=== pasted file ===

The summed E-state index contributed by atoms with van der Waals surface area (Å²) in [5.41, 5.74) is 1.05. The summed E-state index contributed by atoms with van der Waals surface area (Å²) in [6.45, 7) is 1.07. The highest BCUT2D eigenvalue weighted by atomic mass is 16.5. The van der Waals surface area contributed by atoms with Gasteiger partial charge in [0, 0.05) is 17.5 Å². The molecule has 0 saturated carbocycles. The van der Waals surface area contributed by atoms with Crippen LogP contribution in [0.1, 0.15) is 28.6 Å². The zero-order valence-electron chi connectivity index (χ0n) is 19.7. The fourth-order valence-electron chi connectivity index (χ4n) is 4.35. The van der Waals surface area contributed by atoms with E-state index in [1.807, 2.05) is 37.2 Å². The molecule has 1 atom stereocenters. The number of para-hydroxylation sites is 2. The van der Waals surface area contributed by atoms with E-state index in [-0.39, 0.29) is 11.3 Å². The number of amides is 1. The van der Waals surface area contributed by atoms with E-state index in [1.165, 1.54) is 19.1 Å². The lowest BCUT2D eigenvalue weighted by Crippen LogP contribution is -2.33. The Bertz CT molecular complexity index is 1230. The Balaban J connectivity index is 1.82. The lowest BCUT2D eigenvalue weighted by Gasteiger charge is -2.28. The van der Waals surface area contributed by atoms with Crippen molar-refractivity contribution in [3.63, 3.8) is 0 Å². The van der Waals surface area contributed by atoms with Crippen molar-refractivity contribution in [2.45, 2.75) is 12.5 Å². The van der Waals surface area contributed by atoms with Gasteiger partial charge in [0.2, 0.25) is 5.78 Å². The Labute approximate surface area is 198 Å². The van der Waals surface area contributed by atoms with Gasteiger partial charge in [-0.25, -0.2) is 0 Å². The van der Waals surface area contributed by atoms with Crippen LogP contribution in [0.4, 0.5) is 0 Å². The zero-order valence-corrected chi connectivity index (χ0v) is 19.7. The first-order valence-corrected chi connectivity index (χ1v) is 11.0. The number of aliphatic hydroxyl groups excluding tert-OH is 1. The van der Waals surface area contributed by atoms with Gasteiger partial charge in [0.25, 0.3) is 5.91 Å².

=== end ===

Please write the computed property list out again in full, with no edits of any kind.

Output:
The summed E-state index contributed by atoms with van der Waals surface area (Å²) in [5.41, 5.74) is 1.05. The summed E-state index contributed by atoms with van der Waals surface area (Å²) in [6.45, 7) is 1.07. The highest BCUT2D eigenvalue weighted by atomic mass is 16.5. The van der Waals surface area contributed by atoms with Gasteiger partial charge in [0, 0.05) is 17.5 Å². The molecule has 0 saturated carbocycles. The van der Waals surface area contributed by atoms with Crippen LogP contribution in [0.1, 0.15) is 28.6 Å². The zero-order valence-electron chi connectivity index (χ0n) is 19.7. The fourth-order valence-electron chi connectivity index (χ4n) is 4.35. The van der Waals surface area contributed by atoms with E-state index in [1.807, 2.05) is 37.2 Å². The molecule has 1 atom stereocenters. The number of para-hydroxylation sites is 2. The van der Waals surface area contributed by atoms with E-state index in [-0.39, 0.29) is 11.3 Å². The number of amides is 1. The van der Waals surface area contributed by atoms with E-state index in [1.165, 1.54) is 19.1 Å². The lowest BCUT2D eigenvalue weighted by Crippen LogP contribution is -2.33. The Bertz CT molecular complexity index is 1230. The Balaban J connectivity index is 1.82. The lowest BCUT2D eigenvalue weighted by Gasteiger charge is -2.28. The van der Waals surface area contributed by atoms with Crippen molar-refractivity contribution in [3.63, 3.8) is 0 Å². The van der Waals surface area contributed by atoms with Crippen molar-refractivity contribution in [2.45, 2.75) is 12.5 Å². The van der Waals surface area contributed by atoms with Gasteiger partial charge in [0.2, 0.25) is 5.78 Å². The Labute approximate surface area is 198 Å². The van der Waals surface area contributed by atoms with Gasteiger partial charge in [-0.25, -0.2) is 0 Å². The van der Waals surface area contributed by atoms with Crippen LogP contribution in [0.4, 0.5) is 0 Å². The zero-order valence-corrected chi connectivity index (χ0v) is 19.7. The first-order valence-corrected chi connectivity index (χ1v) is 11.0. The number of aliphatic hydroxyl groups excluding tert-OH is 1. The van der Waals surface area contributed by atoms with Gasteiger partial charge in [0.25, 0.3) is 5.91 Å².